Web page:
A Trump in Full
President Trump accepted the Republican nomination Thursday night with his family flanking him on a dais constructed atop the South Lawn of the White House. His speech hit all the marks of Trump-ism.
President Trump accepted the Republican nomination Thursday night with his family flanking him on a dais constructed atop the South Lawn of the White House. His speech hit all the marks of Trump-ism. He said Joe Biden was inept and a vehicle for the socialist left, described how he’s fulfilled the MAGA agenda, and reasserted his opposition to political correctness. “We are not a nation of timid spirits,” he said. “We are a nation of fierce, proud, and independent patriots.”
The setting of the convention was another reminder of how unusual the Trump era has been. Donald Trump appeared out of nowhere when he came down the escalator in June 2015. Since that moment, he has been the indefatigable element of American (and world) politics. There is no getting around him. We have been living in a world in which Donald Trump defines media coverage of his candidacy and administration, reshapes the Republican party, and tugs the government of the United States fitfully and persistently in a national populist direction. Then the coronavirus struck, and the oddities that have defined American life for the last half decade metastasized. And so we were left with a sitting president delivering a convention address from the White House for the first time since 1940.
Donald Trump narrowly won the presidency four years ago because large swathes of America decided that the political class had failed them. He represented an anti-politics, a rejection of the bipartisan consensus on foreign policy, immigration, and trade that had influenced public policy since the disintegration of the Soviet Union in 1991. Trump defied the consensus, and he also flouted every single norm that has governed presidential decorum since at least World War II. As every pundit (including me) assailed his character and his methods, a plurality of Republican and then American voters gave him their assent.
Why? If you watched the Democratic convention, you would have no idea. You would think that Trump was some atavistic demon, conjured up from the lower depths of American history to slash and burn the harmonious global civilization Barack Obama was bringing into being. But that’s not what happened. Donald Trump is our president because, since the end of the Cold War, American elites have been more concerned with their own self-interest than the condition of their fellow citizens who do not have college degrees. There is no getting around this. The Bobos spent 30 years getting rich, renovating their homes, and exporting their values through NGOs and trade and border policies that came back to haunt them. The result was a public consensus that the American dream was no more, that economic conditions for the non-affluent were terrible, that the government had sent patriotic young men and women to the Middle East for what many thought was no good purpose. And so a wild man became our president.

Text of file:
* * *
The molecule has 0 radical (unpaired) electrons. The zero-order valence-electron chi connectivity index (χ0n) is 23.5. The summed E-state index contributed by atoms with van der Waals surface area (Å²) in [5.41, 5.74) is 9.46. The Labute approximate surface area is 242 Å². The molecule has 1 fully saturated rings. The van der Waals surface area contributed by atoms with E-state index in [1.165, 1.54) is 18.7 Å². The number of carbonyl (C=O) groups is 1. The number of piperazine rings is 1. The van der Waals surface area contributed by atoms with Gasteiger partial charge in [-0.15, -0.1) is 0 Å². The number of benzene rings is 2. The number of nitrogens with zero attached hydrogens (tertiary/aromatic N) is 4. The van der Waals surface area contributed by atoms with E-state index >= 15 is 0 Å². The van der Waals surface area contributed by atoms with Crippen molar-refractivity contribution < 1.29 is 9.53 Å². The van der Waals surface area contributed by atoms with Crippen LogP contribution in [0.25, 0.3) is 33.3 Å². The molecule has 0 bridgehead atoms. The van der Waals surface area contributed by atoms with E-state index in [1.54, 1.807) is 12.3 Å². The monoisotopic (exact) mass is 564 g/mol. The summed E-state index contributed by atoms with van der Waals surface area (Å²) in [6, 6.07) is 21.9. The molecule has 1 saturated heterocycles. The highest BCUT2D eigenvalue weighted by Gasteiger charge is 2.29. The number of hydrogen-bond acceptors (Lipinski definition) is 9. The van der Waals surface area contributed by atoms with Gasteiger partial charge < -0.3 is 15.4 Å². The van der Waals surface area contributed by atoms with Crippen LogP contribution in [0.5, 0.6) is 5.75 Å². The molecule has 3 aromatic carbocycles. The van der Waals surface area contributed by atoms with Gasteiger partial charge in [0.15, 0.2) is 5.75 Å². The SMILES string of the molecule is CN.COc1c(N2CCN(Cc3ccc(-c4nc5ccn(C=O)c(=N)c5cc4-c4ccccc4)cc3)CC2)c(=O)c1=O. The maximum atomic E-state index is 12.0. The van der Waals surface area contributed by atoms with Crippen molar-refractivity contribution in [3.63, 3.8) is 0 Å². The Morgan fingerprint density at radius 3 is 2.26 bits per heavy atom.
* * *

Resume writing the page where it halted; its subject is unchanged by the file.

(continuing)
Here we are four years later. It has not been an easy ride. And yet somehow Trump and the country survives. His first administration was characterized by a roaring economy and a bitter politics, right up until the coronavirus appeared in America. “They are angry at me because instead of putting them first, I very simply said, ‘I put America first,’” Trump said on Thursday. Who would have thought, when the pandemic struck, that fear of the virus would be overwhelmed by the agenda of Black Lives Matter? And who could have anticipated, in January 2020, that one of the most important issues in this election would be crime and disorder in the cities?
I don’t pretend to know what will happen in November. No one who lived through 2016 should be confident in their predictions. I have a profound fear of what is happening to my country, however. All of a sudden, legitimate concerns about racial equity and social justice are transmuted into justifications for vandalism, theft, violence, cancellation, and ostracization. Random communities — Kenosha, Wis., diners in Washington — become sites of revolution, rebuke, and disorder. This cannot last. What Trump offers isn’t so much the end of the chaos — federalism and prudence circumscribe his sphere of action — but at least a rhetorical and gestural rebuke of the idea that my country was originally, and fatally, diseased.
It was not. I love my country, and the Constitution, and the principles that animated its Founders. And I don’t think I’m alone. The Republican convention did a good job of demonstrating that white, black, Hispanic, and Asian Americans agree. What Donald Trump has done is reframe the 2020 election as a referendum on the American idea. And Joe Biden might not know how to answer.
Matthew Continetti is a resident fellow at the American Enterprise Institute and the founding editor of The Washington Free Beacon. For more from The Washington Free Beacon, sign up free of charge for the Morning Beacon email.
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